If you work in Asian equities in Hong Kong – especially if you’re a trader – you are likely to face a difficult job market in 2020, following year-end redundancies at Morgan Stanley. The news that the US bank laid off about a dozen people from its equities division in Asia just before Christmas caps off an awful year for job cuts and means there are even more unemployed candidates looking for work within a contracting sector.
The Morgan Stanley cull, which involved Asia head of cash facilitation Nick Wallum and a few directors, was part of an efficiency drive, according to Bloomberg. A spokesperson for the bank confirmed the cuts without providing further details.
Equities teams at banks in Asia face increasing pressures on their margins. In late September, MUFG axed about 60 employees from its securities business in (ex-Japan) Asia Pacific, including Hong Kong, and blamed a “challenging market environment” for the decision. Globally, operating margins for equities businesses shrunk to 20% in the first half of 2019, down from 28% during the same period in 2018, according to data provider Coalition. Job cuts are helping to offset some of the decline.
The MS and MUFG layoffs are far from the only ones in Asian equities over the past nine months. BNP Paribas, and Nomura have also trimmed their operations. In July, Deutsche Bank announced it was pulling out of equities, including in Asia. The relentless cutbacks in Hong Kong mean traders (who have borne the brunt of the redundancies) face an arduous job search if they are still out of work in 2020.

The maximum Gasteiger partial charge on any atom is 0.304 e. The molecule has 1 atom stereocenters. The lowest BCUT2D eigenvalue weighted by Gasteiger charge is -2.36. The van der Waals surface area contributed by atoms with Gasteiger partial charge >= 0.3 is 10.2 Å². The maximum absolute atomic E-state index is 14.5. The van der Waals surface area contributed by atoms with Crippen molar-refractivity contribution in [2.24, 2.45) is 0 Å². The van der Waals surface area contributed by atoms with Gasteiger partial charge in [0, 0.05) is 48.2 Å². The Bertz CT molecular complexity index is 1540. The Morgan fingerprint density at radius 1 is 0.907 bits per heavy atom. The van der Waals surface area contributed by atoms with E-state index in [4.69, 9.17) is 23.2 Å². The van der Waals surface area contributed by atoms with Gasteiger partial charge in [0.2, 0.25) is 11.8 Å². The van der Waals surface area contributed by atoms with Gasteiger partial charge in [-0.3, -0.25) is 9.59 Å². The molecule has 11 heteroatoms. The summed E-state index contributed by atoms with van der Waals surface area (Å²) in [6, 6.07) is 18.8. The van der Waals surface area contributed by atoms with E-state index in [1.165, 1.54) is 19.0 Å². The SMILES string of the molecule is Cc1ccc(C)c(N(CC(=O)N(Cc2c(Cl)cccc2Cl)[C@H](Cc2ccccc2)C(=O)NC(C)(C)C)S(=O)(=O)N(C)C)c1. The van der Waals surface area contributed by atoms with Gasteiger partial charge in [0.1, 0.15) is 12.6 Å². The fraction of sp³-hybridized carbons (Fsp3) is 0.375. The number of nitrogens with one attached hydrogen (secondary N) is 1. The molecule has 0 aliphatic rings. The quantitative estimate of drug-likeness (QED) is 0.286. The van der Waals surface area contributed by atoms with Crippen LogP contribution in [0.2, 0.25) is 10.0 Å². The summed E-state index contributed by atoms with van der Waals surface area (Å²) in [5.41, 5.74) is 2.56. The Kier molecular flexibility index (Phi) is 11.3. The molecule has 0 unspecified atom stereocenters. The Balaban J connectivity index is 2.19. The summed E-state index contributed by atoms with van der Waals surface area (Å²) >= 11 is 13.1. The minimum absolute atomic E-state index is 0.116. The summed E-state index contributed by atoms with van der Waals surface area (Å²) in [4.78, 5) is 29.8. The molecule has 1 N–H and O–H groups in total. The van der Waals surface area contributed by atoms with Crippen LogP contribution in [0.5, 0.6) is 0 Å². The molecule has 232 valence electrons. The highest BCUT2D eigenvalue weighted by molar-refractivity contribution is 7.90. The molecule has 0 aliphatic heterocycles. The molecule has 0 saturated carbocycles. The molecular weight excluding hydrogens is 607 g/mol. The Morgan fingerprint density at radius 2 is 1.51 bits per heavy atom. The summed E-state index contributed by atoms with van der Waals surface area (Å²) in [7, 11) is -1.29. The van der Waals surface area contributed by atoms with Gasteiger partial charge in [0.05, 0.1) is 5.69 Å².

While the US-China trade war, the pro-democracy protests, and the faltering local economy are all affecting the job market in Hong Kong, ongoing automation of trading systems is more to blame for continued redundancies in equities, says trader-turned headhunter Matt Hoyle. “It’s a trend that’s likely to continue this year,” he adds.
As we reported last year, both Goldman Sachs and JP Morgan are expanding their equities-focused technology teams in Hong Kong. The Asian equities market became more “electronified” in 2018, according to a Greenwich Associates survey. A 2019 report from the Monetary Authority of Singapore classifies traders as being at high risk of being displaced by technology.
Headhunters say the traders cut in Hong Kong recently will struggle to find work at other large banks. “And there’s limited buy-side capacity in 2020 to soak them up,” says Hoyle. “A lot of them should look at transitioning into fintech,” he adds, a move that would almost certainly involve a loss of income, at least in the short term.
Traders could potentially join one of the eight new digital banks which are due to go online in Hong Kong this year. “They may be retail focused at first, but they will also go after corporate and institutional clients. I actually think traders will ultimately be in demand at the virtual banks,” says Hoyle.
Photo by Logan Fisher on Unsplash
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